(14) Hooks on a swivel latch onto ears on the crucible to lift it from the foundry.

(14) Hooks on a swivel latch onto ears on the crucible to lift it from the foundry.



(16) Crucible tilted for pouring.

(16) Crucible tilted for pouring.

(11) Bell end of the burner

(11) Bell end of the burner

(13) Tool used to lift the crucible out of the foundry.

(13) Tool used to lift the crucible out of the foundry.

(15) Tilting arm that is welded to  the handle is rotated down to tilt the crucible for pouring.

(15) Tilting arm that is welded to the handle is rotated down to tilt the crucible for pouring.

(17) Wheels added, and a lid  keeps the rain out so it can be  stored outside.

(17) Wheels added, and a lid keeps the rain out so it can be stored outside.

I also welded 6 small bits of flat steel onto the 8 inch nipple. This keeps the burner centered in the burner pipe which allows for additional air flow around the outside of the burner. One of the tabs of steel is notched to prevent the burner from sliding too far into the burner pipe. Make sure to keep the gas turned up enough to keep the flame burning only at the flared end of the burner. If too low the flame will burn back through the 3/4 inch pipe and start burning inside the intake bell. This will cause the gas hose fitting to over heat and it would soon melt of and catch fire. The propane tank would be next and after that blows up you would not need to worry any more.

I tested the foundry with a small melt and it worked great. I takes 30 minutes to melt a couple of pounds and over an hour for about 8 pounds. Larger burners will do the job in 15 minutes and that seems important to many people, but there is always something else to do other that watch the water boil. Also you really do not want the aluminum to get much hotter that it’s melting point of 1300 degrees. I tried adding a blower taken from a discarded dryer, in order to force more air thought the burner and increase the efficiency, but just a small amount of additional air caused the burner to blow out.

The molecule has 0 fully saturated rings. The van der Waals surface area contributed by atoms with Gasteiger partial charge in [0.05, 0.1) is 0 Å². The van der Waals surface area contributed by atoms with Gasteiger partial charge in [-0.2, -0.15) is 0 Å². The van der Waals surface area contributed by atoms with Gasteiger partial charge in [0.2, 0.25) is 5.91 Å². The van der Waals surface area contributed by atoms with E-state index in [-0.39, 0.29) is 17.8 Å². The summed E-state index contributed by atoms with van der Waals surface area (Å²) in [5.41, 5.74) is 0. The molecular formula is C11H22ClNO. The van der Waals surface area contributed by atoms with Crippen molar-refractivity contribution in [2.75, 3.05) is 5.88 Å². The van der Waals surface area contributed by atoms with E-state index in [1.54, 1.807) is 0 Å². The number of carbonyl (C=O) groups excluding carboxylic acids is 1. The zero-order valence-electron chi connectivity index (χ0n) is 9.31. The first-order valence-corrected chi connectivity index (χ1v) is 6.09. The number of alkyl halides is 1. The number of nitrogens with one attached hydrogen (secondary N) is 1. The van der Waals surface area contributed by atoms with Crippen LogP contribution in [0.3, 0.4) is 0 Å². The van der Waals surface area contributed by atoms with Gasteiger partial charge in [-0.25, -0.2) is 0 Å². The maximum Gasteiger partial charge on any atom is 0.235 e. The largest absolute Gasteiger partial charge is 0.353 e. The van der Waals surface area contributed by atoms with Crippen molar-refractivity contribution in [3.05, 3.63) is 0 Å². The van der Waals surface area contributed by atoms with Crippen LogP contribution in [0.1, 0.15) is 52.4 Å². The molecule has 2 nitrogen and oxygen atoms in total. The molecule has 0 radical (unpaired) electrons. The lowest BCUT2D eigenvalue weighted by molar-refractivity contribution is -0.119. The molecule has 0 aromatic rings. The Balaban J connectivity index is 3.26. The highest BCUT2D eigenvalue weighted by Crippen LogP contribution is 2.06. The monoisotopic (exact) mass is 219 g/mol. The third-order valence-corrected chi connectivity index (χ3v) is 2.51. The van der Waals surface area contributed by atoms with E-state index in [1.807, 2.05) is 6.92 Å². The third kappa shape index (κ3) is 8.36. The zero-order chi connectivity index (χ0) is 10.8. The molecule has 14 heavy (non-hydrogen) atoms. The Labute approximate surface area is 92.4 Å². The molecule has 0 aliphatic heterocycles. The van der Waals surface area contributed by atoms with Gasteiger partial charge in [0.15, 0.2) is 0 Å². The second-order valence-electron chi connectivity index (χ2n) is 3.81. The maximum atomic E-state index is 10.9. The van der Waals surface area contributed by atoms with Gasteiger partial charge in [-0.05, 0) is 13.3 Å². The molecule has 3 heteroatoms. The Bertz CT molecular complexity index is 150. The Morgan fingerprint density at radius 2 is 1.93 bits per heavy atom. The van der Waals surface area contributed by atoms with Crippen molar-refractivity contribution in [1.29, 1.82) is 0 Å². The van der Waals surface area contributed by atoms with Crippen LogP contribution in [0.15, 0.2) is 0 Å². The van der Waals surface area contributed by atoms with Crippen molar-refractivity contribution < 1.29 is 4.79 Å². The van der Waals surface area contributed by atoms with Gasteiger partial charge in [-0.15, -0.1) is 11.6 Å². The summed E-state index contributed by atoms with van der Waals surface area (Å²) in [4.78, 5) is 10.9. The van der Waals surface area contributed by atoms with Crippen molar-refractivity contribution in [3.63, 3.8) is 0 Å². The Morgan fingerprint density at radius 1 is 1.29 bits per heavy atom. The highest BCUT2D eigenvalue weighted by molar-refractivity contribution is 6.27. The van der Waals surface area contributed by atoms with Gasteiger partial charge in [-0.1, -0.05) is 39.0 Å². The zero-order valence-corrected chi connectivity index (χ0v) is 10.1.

(12) I recently purchased a propane torch from Harbor Freight;, for $30. It has a knob that can adjust the flame and no regulator. This thing is like is the fires of Hell compared to my old burner. Go get one and see what the preacher has been talking about!

Crucible Tool

(13) The design is a hybrid of a couple of others I saw. It has 2 hooks that can reach down into the furnace and catch 3/4″ studs welded onto the top outside edges of the crucible. The hooks are welded to a 7″ piece of pipe that swivels on the tools handle. (14) (15) Once the crucible is lifted out of the furnace the handle is rotated allowing the hooks to swivel and the tilting arm which is welded to the handle to rotate down and catch the bottom of the crucible. (16) The crucible can now be tilted for the pour. The photos are only a demonstration, I’d be wearing gloves if this was real, and the spots on the crucible are just ash from the Liquid Nails that was used to hold the wood furring strips in place when the crucible was being use as part of the from to cast the furnace.

If I had to do this again I might build my furnace so that the lid included about 3 inches of the side of the furnace. This would increase the weigh of the lid, but the crucible tool would be much simpler. I could then cut holes in the side of your crucible and just slide end of the tool through the holes. You would want some notches in the tool to help keep the crucible from sliding off but you eliminate the need for the swivel, the hooks, and the the studs on the crucible.

(17)  I finally got tired of dragging the foundry around while stepping over the engine stand laying in my drive way, and 15 minutes latter the rest of the engine stand is in the scrap pile and its wheels are welded onto the foundry. What a wonderful improvement. Just tilt her back and roll it out of the way. The original oil drum lid is to help keep some of the rain out.